Nixon Agnew ’72 was President Nixon’s successful re-election campaign which leveraged the ‘now more than ever’ tagline. In hindsight, the magnitude of Richard Nixon’s reelection victory in 1972—the largest Republican landslide of the Cold War—leads some to ask why the President ever got involved in the Watergate cover-up. Nixon won 49 out of 50 states, taking all but Massachusetts. He established an early lead over the Democratic nominee, Senator George McGovern of South Dakota, and never lost it. For Nixon, it was the best year of his political life. His diplomatic opening to China reached fruition with a widely televised trip to Beijing. Détente bore fruit with the signing of the Strategic Arms Limitation Treaty and a summit in Moscow. And Nixon’s decision to bomb North Vietnam and mine Haiphong Harbor to stop a Communist offensive proved highly popular. When Henry Kissinger announced shortly before the election that he had resolved most major negotiating issues with North Vietnam and that therefore “Peace is at hand,” it was only icing on the cake. During most of this outwardly triumphant year, however, a scandal of epic proportions was quietly growing within the administration.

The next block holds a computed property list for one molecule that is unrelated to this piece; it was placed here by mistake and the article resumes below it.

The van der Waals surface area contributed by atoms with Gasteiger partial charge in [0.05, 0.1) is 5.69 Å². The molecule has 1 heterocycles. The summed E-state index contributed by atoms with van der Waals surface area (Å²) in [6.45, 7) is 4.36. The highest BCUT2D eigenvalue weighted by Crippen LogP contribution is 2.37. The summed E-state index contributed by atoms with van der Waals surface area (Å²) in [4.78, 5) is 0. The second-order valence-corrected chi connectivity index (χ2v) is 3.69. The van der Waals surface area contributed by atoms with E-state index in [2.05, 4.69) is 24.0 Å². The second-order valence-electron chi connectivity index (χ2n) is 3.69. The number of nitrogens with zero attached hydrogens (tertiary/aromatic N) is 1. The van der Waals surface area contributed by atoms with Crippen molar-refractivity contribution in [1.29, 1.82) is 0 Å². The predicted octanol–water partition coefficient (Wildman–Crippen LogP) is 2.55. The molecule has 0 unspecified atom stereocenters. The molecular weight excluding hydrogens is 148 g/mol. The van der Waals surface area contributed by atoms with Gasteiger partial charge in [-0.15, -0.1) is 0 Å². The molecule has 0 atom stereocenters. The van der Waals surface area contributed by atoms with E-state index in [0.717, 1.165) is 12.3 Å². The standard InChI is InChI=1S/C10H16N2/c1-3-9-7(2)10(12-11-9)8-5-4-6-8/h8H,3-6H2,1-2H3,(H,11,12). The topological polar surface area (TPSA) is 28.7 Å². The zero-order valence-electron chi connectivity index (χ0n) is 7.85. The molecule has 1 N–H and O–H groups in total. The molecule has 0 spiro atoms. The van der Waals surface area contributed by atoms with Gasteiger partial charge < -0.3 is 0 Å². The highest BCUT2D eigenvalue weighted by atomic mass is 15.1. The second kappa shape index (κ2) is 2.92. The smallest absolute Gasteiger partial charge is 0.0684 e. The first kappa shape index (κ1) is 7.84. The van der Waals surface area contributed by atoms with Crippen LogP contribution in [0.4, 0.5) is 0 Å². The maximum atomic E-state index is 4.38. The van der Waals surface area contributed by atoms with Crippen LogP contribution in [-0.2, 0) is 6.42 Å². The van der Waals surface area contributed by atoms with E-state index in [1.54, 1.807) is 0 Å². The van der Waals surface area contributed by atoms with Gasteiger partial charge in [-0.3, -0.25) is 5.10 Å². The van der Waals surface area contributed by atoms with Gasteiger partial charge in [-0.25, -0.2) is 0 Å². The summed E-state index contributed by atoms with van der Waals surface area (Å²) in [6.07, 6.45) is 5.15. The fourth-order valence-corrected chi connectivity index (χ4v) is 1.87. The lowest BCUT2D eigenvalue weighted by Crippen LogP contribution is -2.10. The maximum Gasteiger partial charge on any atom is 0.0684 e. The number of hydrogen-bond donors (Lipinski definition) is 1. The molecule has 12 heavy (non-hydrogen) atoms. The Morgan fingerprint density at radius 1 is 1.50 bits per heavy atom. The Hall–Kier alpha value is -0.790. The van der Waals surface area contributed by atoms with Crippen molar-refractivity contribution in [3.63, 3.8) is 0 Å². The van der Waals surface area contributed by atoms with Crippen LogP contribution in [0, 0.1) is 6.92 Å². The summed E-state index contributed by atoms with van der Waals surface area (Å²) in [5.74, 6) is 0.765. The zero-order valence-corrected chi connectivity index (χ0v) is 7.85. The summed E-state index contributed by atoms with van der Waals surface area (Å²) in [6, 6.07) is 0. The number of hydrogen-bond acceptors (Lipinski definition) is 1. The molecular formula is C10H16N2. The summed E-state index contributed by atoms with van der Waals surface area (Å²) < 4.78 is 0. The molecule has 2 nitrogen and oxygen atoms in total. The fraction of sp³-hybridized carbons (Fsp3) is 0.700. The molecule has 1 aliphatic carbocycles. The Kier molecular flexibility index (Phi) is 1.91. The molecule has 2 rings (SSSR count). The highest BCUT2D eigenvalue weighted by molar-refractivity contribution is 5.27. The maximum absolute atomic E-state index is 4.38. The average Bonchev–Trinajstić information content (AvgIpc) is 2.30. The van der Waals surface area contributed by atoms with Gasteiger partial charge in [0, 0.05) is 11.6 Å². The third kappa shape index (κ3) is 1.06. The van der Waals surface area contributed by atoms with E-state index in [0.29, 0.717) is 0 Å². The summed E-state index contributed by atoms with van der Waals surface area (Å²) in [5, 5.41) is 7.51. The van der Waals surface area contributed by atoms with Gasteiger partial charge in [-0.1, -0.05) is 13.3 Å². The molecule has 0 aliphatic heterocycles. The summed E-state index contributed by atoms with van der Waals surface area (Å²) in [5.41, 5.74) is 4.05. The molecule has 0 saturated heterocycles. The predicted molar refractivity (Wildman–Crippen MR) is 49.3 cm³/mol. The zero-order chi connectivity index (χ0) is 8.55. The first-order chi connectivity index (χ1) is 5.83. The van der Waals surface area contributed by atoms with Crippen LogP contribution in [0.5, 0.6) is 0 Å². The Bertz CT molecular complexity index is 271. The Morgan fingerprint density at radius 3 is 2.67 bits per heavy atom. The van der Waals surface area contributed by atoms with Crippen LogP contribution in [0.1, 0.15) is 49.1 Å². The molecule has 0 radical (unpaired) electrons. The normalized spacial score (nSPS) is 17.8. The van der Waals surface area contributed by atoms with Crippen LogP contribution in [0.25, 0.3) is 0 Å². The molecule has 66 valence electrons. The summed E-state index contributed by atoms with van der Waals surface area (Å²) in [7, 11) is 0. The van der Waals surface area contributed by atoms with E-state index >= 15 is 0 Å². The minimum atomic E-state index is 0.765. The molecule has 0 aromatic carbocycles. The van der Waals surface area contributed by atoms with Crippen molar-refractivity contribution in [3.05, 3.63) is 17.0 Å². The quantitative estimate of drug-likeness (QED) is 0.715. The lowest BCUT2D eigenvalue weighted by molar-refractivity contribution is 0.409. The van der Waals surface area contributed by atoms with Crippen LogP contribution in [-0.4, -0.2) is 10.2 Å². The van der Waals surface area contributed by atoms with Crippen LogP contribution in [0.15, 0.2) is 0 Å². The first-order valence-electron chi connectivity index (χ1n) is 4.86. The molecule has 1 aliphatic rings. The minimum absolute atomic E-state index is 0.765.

Nixon Agnew 72
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Shrooms, Alice, tweezes, mushies, hongos, pizza toppings, magic mushrooms — everyday lingo for psychedelic mushrooms seems to grow with each generation. Yet leading mycologist Paul